Worried About Big Government? Then You Should Worry About War

The the national security state is the biggest threat to American liberty, but the tea party is blind to the danger -- and so's the Obama leftdtom full.jpg

War is the health of the State.
-- Randolph Bourne

In the United States, there is a collective myopia about war and its effect on the power of the state. Ten years after the September 11 terrorist attacks, the most vocal faction in American politics, the tea party, insists that the steady increase in the size and scope of the federal government puts us at risk of tyranny. On those grounds, it opposes President Obama's health care bill, stimulus spending, and financial industry bailouts (all positions I share at least in part). But most tea party partisans are either silent or (more often) uncritically enthusiastic about the War on Terrorism, the policy that has aggregated more power to the state in the last decade than any other.

Since 2001, we've created a new cabinet level super-agency, the Department of Homeland Security. We've waged foreign wars whose ultimate cost will easily reach into the trillions of dollars, all of which will be born by taxpayers. Fourth Amendment protections against government searches without due process have been significantly weakened, as has the expectation of privacy enjoyed by the average citizen. Traveling on an airplane is now deemed just cause for agents of the state to look underneath our clothes and to feel our genitals, making thousands deeply uncomfortable. The president himself now asserts that he possesses the unchecked power to put American citizens on assassination lists if he deems them to be a terrorist.

Given all that, it is remarkable that so many conservatives regard Obamacare as the biggest threat to liberty, that they fret about deficits while staunchly opposing any cuts to defense spending, and that their paranoia about big government and the endemic corruption, inefficiency, and power hungriness that characterizes it somehow never extends to the military or national security state. Equally remarkable are the liberals who are outraged when gays are denied the right to marry (a position I also share), but who are silent as the standard-bearer for the Democratic Party imprisons people indefinitely without due process, spies on an unknowable number of innocent Americans, and normalizes the worst excesses of the Bush years, sometimes by amassing a record that's even worse.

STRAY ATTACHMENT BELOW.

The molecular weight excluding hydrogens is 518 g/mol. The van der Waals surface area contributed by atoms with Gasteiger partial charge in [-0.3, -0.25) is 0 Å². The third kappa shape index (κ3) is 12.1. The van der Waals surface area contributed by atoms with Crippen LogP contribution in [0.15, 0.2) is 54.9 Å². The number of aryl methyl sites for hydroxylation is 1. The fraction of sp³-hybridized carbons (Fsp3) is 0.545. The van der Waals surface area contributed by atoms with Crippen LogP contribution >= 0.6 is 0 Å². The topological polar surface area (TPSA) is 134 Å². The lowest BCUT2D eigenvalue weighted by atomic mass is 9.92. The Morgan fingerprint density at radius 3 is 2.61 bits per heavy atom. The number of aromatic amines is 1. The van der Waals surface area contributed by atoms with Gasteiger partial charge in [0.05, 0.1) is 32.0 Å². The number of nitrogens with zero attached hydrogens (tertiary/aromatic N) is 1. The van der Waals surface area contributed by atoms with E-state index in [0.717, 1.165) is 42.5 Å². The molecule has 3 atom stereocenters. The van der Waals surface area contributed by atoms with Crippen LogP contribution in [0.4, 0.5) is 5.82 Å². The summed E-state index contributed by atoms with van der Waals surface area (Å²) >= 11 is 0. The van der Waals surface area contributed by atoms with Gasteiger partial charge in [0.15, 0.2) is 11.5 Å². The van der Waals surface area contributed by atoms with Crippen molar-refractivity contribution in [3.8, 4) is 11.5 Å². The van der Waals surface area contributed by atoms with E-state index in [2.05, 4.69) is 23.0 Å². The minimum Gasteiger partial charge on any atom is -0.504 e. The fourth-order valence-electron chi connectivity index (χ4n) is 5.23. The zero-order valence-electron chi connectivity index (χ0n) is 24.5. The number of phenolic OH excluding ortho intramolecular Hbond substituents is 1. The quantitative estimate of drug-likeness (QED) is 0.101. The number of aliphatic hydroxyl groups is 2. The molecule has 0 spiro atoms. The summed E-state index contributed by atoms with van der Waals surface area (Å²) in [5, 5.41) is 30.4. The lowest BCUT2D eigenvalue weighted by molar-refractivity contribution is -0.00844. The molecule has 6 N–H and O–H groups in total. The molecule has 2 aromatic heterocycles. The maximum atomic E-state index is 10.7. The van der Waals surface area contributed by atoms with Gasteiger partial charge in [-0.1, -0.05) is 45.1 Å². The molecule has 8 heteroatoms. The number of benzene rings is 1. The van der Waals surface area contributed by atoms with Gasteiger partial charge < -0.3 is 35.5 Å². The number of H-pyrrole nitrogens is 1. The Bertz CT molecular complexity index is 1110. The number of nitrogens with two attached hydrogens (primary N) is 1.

This cross-ideological refusal to confront the actual consequences of war is hardly confined to the way that we grapple with the decade following 9/11. In terms of cost to the treasury and civil liberties lost, the War on Drugs has been even more costly. Yet it still enjoys bipartisan support, despite its utter failure to achieve its ends. Or consider the ways that liberals and conservatives remember the presidency of Franklin Delano Roosevelt. For the left, he is regarded as a hero, the prototype for what a Democratic president should be, despite the fact that he perpetrated one of the most egregious civil liberties violations in American history. The right, meanwhile, nods along with judgments like the one I just rendered, but they do so imagining that I am talking about the New Deal. You'll never hear a conservative say, "Wasn't FDR's tenure an affront to liberty -- I can't believe he interned all those innocent Japanese Americans."

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Conor Friedersdorf is a staff writer at The Atlantic, where he focuses on politics and national affairs. He lives in Venice, California, and is the founding editor of The Best of Journalism, a newsletter devoted to exceptional nonfiction.

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